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Beadweaver of Santa Fe

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The Huichol Indians

Along the borders of the states of Jalisco and Nayarit, Mexico, in the mountains of the Sierra Madre Occidental, live an indigenous tribe of unique and magical people: the Huichols. Because of the extreme remoteness of the territory, the Huichols were not conquered by Spanish invaders nor greatly changed by Mexican culture. Therefore, they live today very much as they did centuries ago and are considered by many anthropologists to be an invaluable “window” into the ancient past of the Americas. Often the Huichol are referred to as “magical”, in part because of the mystical quality of their healing powers. The Huichol today number about 10,000.

A deeply religious people whose beliefs encompass every aspect of life, they worship multiple deities, most of which represent life forces: earth, water, fire, wind, sun and moon, among others. Religion and the arts are inextricably intertwined in Huichol life; therefore, often their deities and ceremonies are incorporated into their art. The growing familiarity with Huichol art and culture has been beneficial. It has created a demand among collectors for the art, providing the Huichols more work at home, thereby helping to maintain strong family and community ties.

The most recognized forms of artwork coming from the Huichol people are yarn paintings and beaded objects. In both cases, a wooden form is covered with a mixture of beeswax and pine pitch. With yarn paintings, the wax covers a flat “canvas” and strands of colorful yarns are laid into the wax forming intricate “paintings” and designs. The beadwork is similar: a figure is carved out of wood and covered in the wax mixture. Then individual seed beads are set into the wax until colorful patterns and imagery emerge.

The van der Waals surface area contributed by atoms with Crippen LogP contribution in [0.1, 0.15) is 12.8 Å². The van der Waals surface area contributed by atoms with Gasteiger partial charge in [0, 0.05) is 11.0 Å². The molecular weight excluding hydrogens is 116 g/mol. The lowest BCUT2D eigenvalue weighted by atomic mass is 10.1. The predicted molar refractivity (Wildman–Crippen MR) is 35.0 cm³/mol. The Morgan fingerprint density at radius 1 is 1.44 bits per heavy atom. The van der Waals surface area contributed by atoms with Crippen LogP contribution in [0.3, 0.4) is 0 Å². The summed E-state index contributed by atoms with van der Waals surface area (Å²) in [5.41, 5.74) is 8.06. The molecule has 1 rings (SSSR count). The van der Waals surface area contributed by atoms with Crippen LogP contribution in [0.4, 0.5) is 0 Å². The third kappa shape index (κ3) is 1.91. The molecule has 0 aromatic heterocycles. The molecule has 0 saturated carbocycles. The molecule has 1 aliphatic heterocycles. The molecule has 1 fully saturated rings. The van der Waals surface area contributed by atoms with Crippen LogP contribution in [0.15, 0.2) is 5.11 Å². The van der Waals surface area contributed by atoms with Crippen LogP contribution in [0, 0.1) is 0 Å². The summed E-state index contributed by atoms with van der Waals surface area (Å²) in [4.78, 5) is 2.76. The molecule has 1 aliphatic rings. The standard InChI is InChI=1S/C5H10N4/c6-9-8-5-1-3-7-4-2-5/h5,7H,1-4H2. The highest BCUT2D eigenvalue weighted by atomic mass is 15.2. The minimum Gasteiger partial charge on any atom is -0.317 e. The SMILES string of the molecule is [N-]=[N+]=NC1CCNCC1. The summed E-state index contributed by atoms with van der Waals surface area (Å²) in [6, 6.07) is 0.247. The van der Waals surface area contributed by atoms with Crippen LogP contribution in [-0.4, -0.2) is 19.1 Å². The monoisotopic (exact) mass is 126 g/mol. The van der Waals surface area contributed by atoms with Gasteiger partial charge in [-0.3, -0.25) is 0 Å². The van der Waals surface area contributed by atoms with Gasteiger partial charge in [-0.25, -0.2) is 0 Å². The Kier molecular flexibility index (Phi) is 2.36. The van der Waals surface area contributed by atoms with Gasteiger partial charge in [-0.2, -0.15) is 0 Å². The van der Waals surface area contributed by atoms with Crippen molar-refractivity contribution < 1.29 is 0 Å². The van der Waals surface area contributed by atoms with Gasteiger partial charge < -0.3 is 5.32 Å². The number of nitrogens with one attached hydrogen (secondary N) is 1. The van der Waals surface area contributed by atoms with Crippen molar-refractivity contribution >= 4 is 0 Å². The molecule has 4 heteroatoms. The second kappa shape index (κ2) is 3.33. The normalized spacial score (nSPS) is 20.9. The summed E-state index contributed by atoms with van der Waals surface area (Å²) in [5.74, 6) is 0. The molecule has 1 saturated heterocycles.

Through their art, the Huichols share with us segments of their tradition and mythology. Some of the deities most often portrayed are the Deer (god of fertility and brother to the Peyote); the Peyote (god of knowledge and the center of their religion); the Eagle (god of life); the Snake (used in prayers for rain); flower motifs (appearing in many forms, often depicting the sacred Peyote or corn flower); and Scorpions (considered to be small messengers from the gods). If stung by a scorpion, it is believed that the gods are saying there is something the victim has been neglecting. If allowed to survive the sting, servitude in the holy house must be done to make amends.

The Huichol beliefs are complex and elaborate, involving myth, shamanism, ritual, peyote, prayer and ceremony. Much of their current art depicts these religious themes and retells mystical stories. Therefore, each piece of Huichol art, in addition to being a beautiful work of art, carries its own historical and spiritual significance.